Put explicitly, there seems to be an ardent desire in some quarters of the UDC to see Boko give way to Saleshando. However, there is nothing perplexing about this trending school of thought. It is a logical function of a tilt in the political equilibrium. May I hasten to caution that if this imbalance is not handled with the requisite political maturity that it so deserves, the public may soon be treated to another spectacle of Molotov cocktails. Already a cocktail of philosophies, ideologies, and sometimes even contrasting aspirations, the UDC is inherently vulnerable.

Of the three members of the Umbrella (read as two), the BCP has maintained a pedigree of being the most stable and consistent. Over the years, it has maintained its orientation and philosophy of being nothing more than an ensemble of petty bourgeoisie (read as tribal elites). It has never endeared or embraced anything else. Perhaps, one can even argue with a degree of success that its unity is a function of fear of change. Even in their late arrival into the Umbrella, the BCP maintained its ‘swagger’ to the displeasure of the Botswana Movement for Democracy (BMD), and some section of the BNF, who perceived it as arrogant.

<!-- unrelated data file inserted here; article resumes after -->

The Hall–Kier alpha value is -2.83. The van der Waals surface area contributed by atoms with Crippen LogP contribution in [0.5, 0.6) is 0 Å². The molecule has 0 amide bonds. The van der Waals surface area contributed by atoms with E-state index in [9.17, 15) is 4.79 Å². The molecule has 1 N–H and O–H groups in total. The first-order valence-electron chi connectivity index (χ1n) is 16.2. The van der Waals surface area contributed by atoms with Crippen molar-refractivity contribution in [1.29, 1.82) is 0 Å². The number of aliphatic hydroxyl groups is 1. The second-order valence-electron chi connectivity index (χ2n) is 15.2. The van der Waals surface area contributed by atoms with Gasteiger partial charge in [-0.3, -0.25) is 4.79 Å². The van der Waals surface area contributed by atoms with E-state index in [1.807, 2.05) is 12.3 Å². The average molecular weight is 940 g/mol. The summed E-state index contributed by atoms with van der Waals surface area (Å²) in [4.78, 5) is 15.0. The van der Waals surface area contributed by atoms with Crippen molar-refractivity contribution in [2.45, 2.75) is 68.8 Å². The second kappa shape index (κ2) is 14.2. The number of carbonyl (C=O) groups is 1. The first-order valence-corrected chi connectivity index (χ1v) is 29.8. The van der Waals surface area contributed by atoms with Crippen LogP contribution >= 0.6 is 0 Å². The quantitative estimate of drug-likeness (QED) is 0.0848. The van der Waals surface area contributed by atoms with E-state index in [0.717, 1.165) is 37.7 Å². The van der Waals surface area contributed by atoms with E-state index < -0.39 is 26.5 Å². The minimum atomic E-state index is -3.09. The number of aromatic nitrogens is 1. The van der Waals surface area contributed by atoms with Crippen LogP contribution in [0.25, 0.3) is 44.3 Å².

Therefore, the current fissures in the UDC are nothing new. In days leading to the UDC Constitutional Congress at Boipuso Hall in 2018, there were voices calling for Pilane’s head on a silver platter. At the convenience of time and space, Boko refused to grant their wish, claiming to stand on the side of principle. He even discouraged the members from the thought, arguing: “It will be a fatal error to engage in that kind of talk.” However, it was not long before he forsook ‘principle’ and bowed to those voices Pilane and his BMD were booted out of the alliance despite protestation. Without numbers, the BMD was considered a shell and therefore a political liability. Those voices are calling again, but this time for Boko’s head. The BNF may have fallen on the same sword.

The current fluid environment in the UDC is not helped by what looks like a brewing political storm in the BNF. Although such political tumult is an inherent posture of the BNF, the current battle poses collateral risk to the UDC. Since its inception in 1965 as a socialist formation meant to unite Botswana People’s Party (BPP) splinter groups, the BNF has hardly ever experienced stability. It has grown from pain to pain experiencing debilitating fissures that have from time to time resulted from a personality cult, indiscipline and intolerance. This chronic affliction took a turn for the worst in the mid-1980s when Dr. Kenneth Koma built a formidable personality cult around himself to which dissent became tantamount to disrespect.